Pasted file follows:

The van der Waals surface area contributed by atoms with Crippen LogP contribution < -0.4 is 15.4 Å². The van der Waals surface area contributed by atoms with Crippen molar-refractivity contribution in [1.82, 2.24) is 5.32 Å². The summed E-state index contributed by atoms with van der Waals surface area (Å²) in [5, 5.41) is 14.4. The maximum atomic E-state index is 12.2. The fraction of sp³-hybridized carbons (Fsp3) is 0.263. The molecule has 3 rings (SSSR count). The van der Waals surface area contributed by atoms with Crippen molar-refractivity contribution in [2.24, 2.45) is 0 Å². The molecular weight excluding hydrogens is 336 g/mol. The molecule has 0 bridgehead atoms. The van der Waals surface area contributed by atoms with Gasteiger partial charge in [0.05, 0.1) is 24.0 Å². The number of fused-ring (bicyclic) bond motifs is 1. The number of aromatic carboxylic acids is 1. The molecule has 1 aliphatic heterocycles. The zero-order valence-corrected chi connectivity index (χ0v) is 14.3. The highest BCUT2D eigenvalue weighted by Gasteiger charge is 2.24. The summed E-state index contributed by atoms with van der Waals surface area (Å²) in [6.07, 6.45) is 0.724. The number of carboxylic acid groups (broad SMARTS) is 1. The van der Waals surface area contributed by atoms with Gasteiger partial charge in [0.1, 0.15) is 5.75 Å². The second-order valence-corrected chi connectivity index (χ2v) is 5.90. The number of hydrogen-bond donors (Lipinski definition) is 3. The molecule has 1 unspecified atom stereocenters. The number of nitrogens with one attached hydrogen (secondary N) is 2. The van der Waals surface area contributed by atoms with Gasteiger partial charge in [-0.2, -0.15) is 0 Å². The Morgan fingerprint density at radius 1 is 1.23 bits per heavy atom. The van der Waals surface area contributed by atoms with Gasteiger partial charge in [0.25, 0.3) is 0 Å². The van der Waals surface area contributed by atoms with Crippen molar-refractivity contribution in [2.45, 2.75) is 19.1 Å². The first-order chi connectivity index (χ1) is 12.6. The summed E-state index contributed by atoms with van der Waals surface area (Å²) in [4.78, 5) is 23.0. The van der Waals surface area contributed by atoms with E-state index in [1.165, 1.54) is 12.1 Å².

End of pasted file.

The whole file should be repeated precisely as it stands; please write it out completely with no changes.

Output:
The van der Waals surface area contributed by atoms with Crippen LogP contribution < -0.4 is 15.4 Å². The van der Waals surface area contributed by atoms with Crippen molar-refractivity contribution in [1.82, 2.24) is 5.32 Å². The summed E-state index contributed by atoms with van der Waals surface area (Å²) in [5, 5.41) is 14.4. The maximum atomic E-state index is 12.2. The fraction of sp³-hybridized carbons (Fsp3) is 0.263. The molecule has 3 rings (SSSR count). The van der Waals surface area contributed by atoms with Crippen molar-refractivity contribution in [2.24, 2.45) is 0 Å². The molecular weight excluding hydrogens is 336 g/mol. The molecule has 0 bridgehead atoms. The van der Waals surface area contributed by atoms with Gasteiger partial charge in [0.05, 0.1) is 24.0 Å². The number of fused-ring (bicyclic) bond motifs is 1. The number of aromatic carboxylic acids is 1. The molecule has 1 aliphatic heterocycles. The zero-order valence-corrected chi connectivity index (χ0v) is 14.3. The highest BCUT2D eigenvalue weighted by Gasteiger charge is 2.24. The summed E-state index contributed by atoms with van der Waals surface area (Å²) in [6.07, 6.45) is 0.724. The number of carboxylic acid groups (broad SMARTS) is 1. The van der Waals surface area contributed by atoms with Gasteiger partial charge in [0.1, 0.15) is 5.75 Å². The second-order valence-corrected chi connectivity index (χ2v) is 5.90. The number of hydrogen-bond donors (Lipinski definition) is 3. The molecule has 1 unspecified atom stereocenters. The number of nitrogens with one attached hydrogen (secondary N) is 2. The van der Waals surface area contributed by atoms with Gasteiger partial charge in [-0.2, -0.15) is 0 Å². The Morgan fingerprint density at radius 1 is 1.23 bits per heavy atom. The van der Waals surface area contributed by atoms with Gasteiger partial charge in [0.25, 0.3) is 0 Å². The van der Waals surface area contributed by atoms with Crippen molar-refractivity contribution in [2.45, 2.75) is 19.1 Å². The first-order chi connectivity index (χ1) is 12.6. The summed E-state index contributed by atoms with van der Waals surface area (Å²) in [4.78, 5) is 23.0. The van der Waals surface area contributed by atoms with E-state index in [1.165, 1.54) is 12.1 Å².